The Imagine Indiana Design Team will soon bring to the North Indiana and South Indiana Conferences of The United Methodist Church a proposed plan for uniting the two conferences who voted unity this past spring.
Part of the Design Team's report proposes a clustering of churches and the formation of clergy covenant groups, as two important aspects of the new Indiana Conference, to meet the church's goal of "making disciples of Jesus Christ for the transformation of the world." Both of these proposals are designed for congregational support and accountability to meet the church's goal.
Conversations about clergy covenant groups and congregational clusters have been lively the past few months, receiving both strong praise and straightforward criticism during the 18 district discussions with Bishop Coyner and in other discussions with members of the Imagine Indiana Design Team.
Both are proven concepts used in other United Methodist conferences within the church, but for these ideas to be fruitful and strengthen the church in Indiana, they need to be introduced through gracious invitations for participation, not mandated with punitive actions if congregation or clergy decide not to participate out of fear or previous unpleasant experiences. Hospitality needs to be coupled with support and accountability of our congregations and their pastors.
Personally, I look forward to clergy covenant groups. As an ordained elder serving the church in an extension ministry, I have not been part of such a group of four or more clergy and have felt the lack of such support in my own ministry. Yes, I have fear of betrayed trust from past experiences, but being accepted in a group of peers makes such a group inviting despite my fears. I need the spiritual discipline that such a group can offer and I feel my ministry will be better with participation.
I also have heard fears expressed for the clustering of several congregations to work together on community ministry as well. Pastors have expressed an overload anxiety with another meeting to attend in addition to covenant groups. If the clustering of churches is only seen as "another meeting to attend," then it may be nothing more than an anxiety producing event.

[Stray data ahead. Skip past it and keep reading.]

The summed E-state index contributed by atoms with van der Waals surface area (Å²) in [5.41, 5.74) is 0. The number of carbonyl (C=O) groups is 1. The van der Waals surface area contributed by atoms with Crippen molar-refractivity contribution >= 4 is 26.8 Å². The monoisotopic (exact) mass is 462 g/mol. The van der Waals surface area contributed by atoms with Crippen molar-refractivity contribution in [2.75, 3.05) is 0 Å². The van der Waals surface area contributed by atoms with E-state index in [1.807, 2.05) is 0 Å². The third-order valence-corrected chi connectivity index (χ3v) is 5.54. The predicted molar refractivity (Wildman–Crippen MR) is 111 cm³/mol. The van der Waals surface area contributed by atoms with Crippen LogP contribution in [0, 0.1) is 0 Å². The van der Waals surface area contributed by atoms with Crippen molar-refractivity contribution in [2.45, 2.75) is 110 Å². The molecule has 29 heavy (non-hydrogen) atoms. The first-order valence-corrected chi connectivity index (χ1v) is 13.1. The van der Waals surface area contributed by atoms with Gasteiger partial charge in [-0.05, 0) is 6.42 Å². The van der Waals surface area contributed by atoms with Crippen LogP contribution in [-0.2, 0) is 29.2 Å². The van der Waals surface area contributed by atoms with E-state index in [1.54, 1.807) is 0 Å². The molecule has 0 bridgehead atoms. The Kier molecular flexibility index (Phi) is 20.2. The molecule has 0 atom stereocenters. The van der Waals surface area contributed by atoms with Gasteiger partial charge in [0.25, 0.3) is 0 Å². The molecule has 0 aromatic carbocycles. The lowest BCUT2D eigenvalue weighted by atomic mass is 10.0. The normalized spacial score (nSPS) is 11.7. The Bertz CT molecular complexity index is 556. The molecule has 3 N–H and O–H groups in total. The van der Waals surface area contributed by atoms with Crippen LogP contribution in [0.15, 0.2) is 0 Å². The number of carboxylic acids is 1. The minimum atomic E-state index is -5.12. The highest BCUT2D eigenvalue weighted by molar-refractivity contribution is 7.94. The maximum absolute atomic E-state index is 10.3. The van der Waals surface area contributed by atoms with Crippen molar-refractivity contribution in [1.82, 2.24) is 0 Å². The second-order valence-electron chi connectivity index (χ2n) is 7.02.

On the other hand, clustering to serve the greater community in which we are placed will be a sharing of ministry for the transformation of that community, county and state. Some clusters may very well be a bust, but those clusters of congregations that think with like minds and hearts will be more able to face an evermore secularized society giving witness to the world that God is love.
The genius of John Wesley, founder of The United Methodist Church and other Wesleyan denominations, was his insistence that the world was truly his parish, not the bounds of the parish, the church or its membership. All people are members of God's family. Clusters of congregations working together will give witness that United Methodists are organized and connected to transform the world with God's love in Jesus Christ.
The Imagine Indiana Design Team proposal won't be the end-all plan for bringing the new Indiana Conference into a complete and whole being. If approved, the proposal will physically bring the two conferences into one, however it can only usher in a new conference whose mission, ministry, witness and outreach will be shaped into a reality by those who are nominated to serve as the leaders of that new conference. In Wesleyan terminology, the new conference will continue to be made perfect or whole.
Even at its best, the Design Team proposal is only a plan on paper until it is lived out and reshaped in the lives of those who claim the plan as their own.
-- Daniel R. Gangler